So, do coaches teach their charges about loss?


I was thinking about the types of loss; from the simple and often silly "hidden in ones' sock drawer disguised as..." loss, which if we're lucky turns into an eventual find...usually after we spend money to replace it, to the very painful and very permanent departure of a loved one. Teaching about loss and losing happens it's one of those "oh, by the way" things. More often than not the role of the coach is thought to be like the role described in Kenny Moore's screenplay "Without Limits," the story of Steve Prefontaine and the relationship with his coach Bill Bowerman. One of the goal-setting sessions early in the movie (didn't make the "Memorable Quotes" section of the Internet Movie Database, but...) is a great rhetorical statement of the coach's role:


Bowerman (Donald Sutherland): What do you think a coach does, Pre?

Prefontaine (Billy Crudup): He teaches you to run.

Bowerman: To run a store? A business?

Prefontaine: To run a race.

Bowerman: In order to...?

Prefontaine: ...to win.

Bowerman: Yes. That's what I thought.


So few coaches teach how to lose because loss is more common in life. We all run the race, but there can only be one winner: the rest of the participants who were not the first across the line have lost. Race organizers and teachers and coaches can go ahead and put a silver lining on the dark cloud by giving age group awards, grading on curves and looking for the positives, but coaches need to teach, from personal experience and by illustrative example, that loss and losing varies in pain, in duration, and in permanence. The most painful and permanent losses are the ones from which the individual athletes decides not to learn, and decides cannot be remedied.

It's only a loss if you continue to allow yourself to be defeated.

(P.S. My condolences to the Boudreaux family. It was a pleasure to meet you, Ms. B. Rest in peace.)

Friday, April 1, 2011

There Are No Bad Foods!

(This is not an illusion. Round Rock Donuts, just outside of Austin, TX, makes a donut which equals anywhere between 6-12 regular ones. The donuts are delicious, but this one is a little bit to the dark side of donut enjoyment.)

Several of my running and fitness friends have asked me to try a couple of high-intensity fitness programs, like Crossfit and Insanity. Unfortunately, it would mean casting something less-important to the side...like sleep. Really, I'd love to give it a whirl, but my dog barely recognizes me when I come through the front door as it is right now. Fitness is fleeting in nature, varigated in its forms, and hard-earned, no matter the form. So, as time progresses, and I age, and struggle to maintain the sort of fitness defined by runners and/or multisport athletes, I become less parochial about running. It's a big world, with room for sweat-fiends (friends?) of all sorts, whether they be triathletes, swimmers, cyclists...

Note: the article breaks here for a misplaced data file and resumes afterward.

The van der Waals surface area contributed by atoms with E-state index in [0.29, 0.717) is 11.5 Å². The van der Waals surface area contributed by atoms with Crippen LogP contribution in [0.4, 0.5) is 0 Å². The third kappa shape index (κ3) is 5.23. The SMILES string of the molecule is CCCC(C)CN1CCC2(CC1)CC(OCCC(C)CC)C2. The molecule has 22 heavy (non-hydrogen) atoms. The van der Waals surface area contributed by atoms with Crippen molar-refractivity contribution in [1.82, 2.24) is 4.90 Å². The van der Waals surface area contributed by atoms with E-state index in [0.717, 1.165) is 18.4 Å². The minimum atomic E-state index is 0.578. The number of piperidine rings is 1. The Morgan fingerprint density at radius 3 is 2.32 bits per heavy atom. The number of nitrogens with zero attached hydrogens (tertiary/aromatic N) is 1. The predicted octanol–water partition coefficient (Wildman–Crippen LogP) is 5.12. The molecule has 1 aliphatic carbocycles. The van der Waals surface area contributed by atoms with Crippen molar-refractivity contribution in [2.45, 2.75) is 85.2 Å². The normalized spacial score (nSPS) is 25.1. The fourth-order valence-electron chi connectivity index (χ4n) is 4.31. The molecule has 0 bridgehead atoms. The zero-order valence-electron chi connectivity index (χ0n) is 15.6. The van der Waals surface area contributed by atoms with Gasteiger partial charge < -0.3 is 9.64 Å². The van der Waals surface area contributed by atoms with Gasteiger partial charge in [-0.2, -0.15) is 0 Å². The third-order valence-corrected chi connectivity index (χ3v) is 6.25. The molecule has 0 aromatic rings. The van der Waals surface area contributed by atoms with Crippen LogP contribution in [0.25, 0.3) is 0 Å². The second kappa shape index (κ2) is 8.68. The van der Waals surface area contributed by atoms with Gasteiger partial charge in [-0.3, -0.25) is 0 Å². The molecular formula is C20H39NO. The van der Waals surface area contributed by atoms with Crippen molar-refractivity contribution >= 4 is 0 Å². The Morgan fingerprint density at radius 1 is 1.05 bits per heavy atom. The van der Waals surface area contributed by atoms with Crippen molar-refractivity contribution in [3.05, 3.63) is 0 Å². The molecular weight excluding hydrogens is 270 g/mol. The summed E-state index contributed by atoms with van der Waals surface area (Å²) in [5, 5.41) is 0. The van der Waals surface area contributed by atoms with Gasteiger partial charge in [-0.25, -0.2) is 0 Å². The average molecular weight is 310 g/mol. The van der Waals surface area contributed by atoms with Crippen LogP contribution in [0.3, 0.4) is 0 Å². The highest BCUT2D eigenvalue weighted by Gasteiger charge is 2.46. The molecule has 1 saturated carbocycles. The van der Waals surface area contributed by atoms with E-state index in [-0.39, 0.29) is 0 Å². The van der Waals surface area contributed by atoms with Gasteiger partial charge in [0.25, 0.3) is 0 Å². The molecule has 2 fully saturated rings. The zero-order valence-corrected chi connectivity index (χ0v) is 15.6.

...and yes! Even bowlers.

One can eat and enjoy a particular food item - say, pizza - for years, without ever knowing there are varieties of pie. So, when a variation on a theme, or the original article lands in your lap - in keeping with the pizza analogy, genuine Sicilian-style where the toppings are segregated to a single portion of the pie and the cheese and sauce are lightly applied...or Chicago-style deep dish (like Giordano's or Uno), where a single piece can put you down for the count - you get the chance to marvel, stretch your thinking, and even learn something.

A new addition to a training group brings this same thematic variation. One of my newest athletes, Fawn, is no exception to the rule. She comes to my track workouts with a great attitude, an upbeat demeanor, and a history of doing high-intensity gym workouts like Crossfit and Insanity; one of the first evenings she came out she was doing high knee kicks, bending herself into pretzel-like forms, and exerting much energy. After the first set she learned (the hard way, just like I did!) the cardinal rule of running effort-based workouts, especially the way I run them, and my coach ran them, and his coach... Workout durations vary depending on the coach's mood and the athlete's attitude, so pace yourself.

Fawn told me the other day she hadn't run in a week because of a minor injury, having to do with a stand-up paddleboard and an abundance of adult beverages. She felt quite guilty because the time she normally would have filled with Crossfit, Insanity or running she filled with...well, pizza.

Fortunately, she was talking to a compassionate kind of guy, especially when the topics are injuries and pizza.

"I shouldn't have had the pizza. All that stuff is so bad for you," Fawn lamented.

I responded, "Fawn, there are no bad foods, only bad portions. As long as you don't overindulge on any particular food or drink, you are going to be all right." I then described my approach to pizza: white meat, light cheese, lots of good vegetables, and thin crusts. Of course, my challenge is not killing off more than one-quarter of the pizza at a single sitting.

Portion control is difficult in this day in age, when food and drink items at fast food restaurants are "super-sized" three (or more!) times the amount they were when I was a boy. During my business trip to Austin last week, my co-workers and I discussed "snack-food semantics." 'Why is it,' said one of the group, 'that everything which tastes good but considered bad for your health is described in plural? You never hear someone talk about "cookie," or "cupcake," or "donut," or "potato chip," or "french fry..."' We all laughed, as two of our group each devoured a donut the size of a human head. (The laughing stops when the weight numbers, the cholesterol numbers, the blood pressure numbers, etc., go up.)

There's even such a thing as too much exercise, but there aren't that many people indulging in it. There are no bad workouts, only bad trainers. There are no bad activities, only bad approaches.

There are no bad foods, only bad portions: One donut is fine. As long as it's not the size of your head.